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Dimitry K., Esq.
Dimitry K., Esq., Attorney
Category: Intellectual Property Law
Satisfied Customers: 41221
Experience:  I assist my clients with IP questions that arise in their daily course of doing business.
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I received a notice from my ISP that they recived multiple

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I received a notice from my ISP that they recived multiple notices of copyright infridgement pursuant to DMCA. (Rightscorp, Inc) has made a settlement offer via a web link. Is it advisable to accept this offer and utilize the link for payment settlement? They claim "you will receive a legal release from the copyright owner." Would this provide legal protection from additional damage claims?
Thank you for your question. Please permit me to assist you with your concerns.

If I may ask, are their allegations against you more likely than not to be accurate? How much are they specifically demanding from you as a settlement?
Customer: replied 3 years ago.

Hi Dimitry,

Yes they are accurate. There are 14 claims (all from the same day and time for music file sharing using Bittorrent). Their settlement offer is $20 per claim for $280 total. This is not bad considering the threats of lawsuits and large potential judgements. I have deleted the Bittorrent and web link from my computer and have no intention of doing this in the future. Most people are saying to just ignore this, but my concern is it the risk of being sued. Also, how legally effective is the "release" in the settlement offer?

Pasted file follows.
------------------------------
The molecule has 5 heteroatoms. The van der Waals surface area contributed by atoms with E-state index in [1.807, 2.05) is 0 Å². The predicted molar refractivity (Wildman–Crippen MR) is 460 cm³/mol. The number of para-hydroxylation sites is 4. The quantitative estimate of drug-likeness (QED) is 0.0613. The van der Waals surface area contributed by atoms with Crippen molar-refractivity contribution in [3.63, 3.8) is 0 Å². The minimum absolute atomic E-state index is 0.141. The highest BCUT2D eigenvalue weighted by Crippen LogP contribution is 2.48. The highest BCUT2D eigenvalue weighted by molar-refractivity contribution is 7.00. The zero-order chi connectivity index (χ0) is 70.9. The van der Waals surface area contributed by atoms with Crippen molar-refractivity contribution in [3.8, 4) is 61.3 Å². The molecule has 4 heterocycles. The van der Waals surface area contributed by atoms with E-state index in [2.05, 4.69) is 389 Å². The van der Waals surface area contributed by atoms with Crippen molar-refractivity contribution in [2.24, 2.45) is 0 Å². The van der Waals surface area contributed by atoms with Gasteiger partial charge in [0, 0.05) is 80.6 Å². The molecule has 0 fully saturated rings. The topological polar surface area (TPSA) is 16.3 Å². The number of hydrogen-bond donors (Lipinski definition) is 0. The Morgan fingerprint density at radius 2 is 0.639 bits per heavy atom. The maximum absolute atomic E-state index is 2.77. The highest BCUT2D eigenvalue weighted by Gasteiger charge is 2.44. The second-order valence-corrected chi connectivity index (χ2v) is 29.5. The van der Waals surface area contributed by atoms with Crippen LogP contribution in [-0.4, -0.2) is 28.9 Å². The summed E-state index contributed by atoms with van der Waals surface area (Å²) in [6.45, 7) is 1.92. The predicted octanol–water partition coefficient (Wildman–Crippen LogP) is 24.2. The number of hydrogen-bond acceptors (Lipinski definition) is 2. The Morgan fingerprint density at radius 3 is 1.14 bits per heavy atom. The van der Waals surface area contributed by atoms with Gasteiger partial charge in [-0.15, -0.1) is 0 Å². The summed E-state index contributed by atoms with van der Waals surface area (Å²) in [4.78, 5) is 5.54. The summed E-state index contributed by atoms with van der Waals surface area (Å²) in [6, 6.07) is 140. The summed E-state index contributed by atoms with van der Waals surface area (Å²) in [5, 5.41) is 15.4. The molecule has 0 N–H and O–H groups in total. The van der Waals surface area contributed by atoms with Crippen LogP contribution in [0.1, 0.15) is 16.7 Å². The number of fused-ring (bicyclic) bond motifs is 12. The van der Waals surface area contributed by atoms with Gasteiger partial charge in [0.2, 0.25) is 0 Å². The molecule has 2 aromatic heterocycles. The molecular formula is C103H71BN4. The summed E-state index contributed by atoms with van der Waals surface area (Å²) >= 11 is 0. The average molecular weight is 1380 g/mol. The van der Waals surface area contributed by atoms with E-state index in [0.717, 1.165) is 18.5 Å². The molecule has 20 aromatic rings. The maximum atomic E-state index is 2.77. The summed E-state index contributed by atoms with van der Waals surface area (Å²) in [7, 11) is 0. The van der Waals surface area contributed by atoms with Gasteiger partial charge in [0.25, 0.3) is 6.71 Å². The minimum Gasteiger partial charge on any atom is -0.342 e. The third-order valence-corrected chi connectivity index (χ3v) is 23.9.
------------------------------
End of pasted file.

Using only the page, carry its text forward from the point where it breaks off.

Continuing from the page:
Thank you for your follow-up.


The release is valid if they can provide evidence and proof that they are representing the parties whose files you obtained without permission. Such parties can (and do) hire third parties to enforce their interests, and such watchdog reviews are most common in music and movie industries. Typically a copyright infringement claim can be pursued for up to $100,000 per each offense, so if this is a valid demand, it is likely far more prudent to make the payments than to worry about a potential suit where they could demand you cover their attorney fees, actual damages to the injured party, and restitution. If you do not have the funds and are essentially 'judgment proof' (meaning it would cost them far more to sue you than they would be able to obtain from you), then perhaps risking it makes sense, but otherwise so long as the release is formal and has the parties listed whose files were obtained on the document, it makes more sense to pay it and forget it.


Hope that helps.

Dimitry K., Esq. and 4 other Intellectual Property Law Specialists are ready to help you
Customer: replied 3 years ago.


In the notice from Rightscorp, Inc. they claim to represent the copyright owners (Sunflower Entertainment) who are the exclusive owners of copyrights for the specific artists listed in detail. Should I accept this as "proof" that they do in fact represent these parties? They provide contact information including address and phone number for Rightscorp, Inc.

Thank you for your follow-up.


That is a good question. Personally I tend to be always suspicious as a natural matter of course, so obtaining evidence (such as a contract) between the parties may be useful. You can simply contact them and request reasonable assurances beyond their claim that they do in fact represent that entity, and if they can provide such evidence, then you may want to consider paying. if they cannot provide such evidence, then paying makes no sense since they themselves failed to provide proof that they are a rightful agent in this matter.


Hope that helps!

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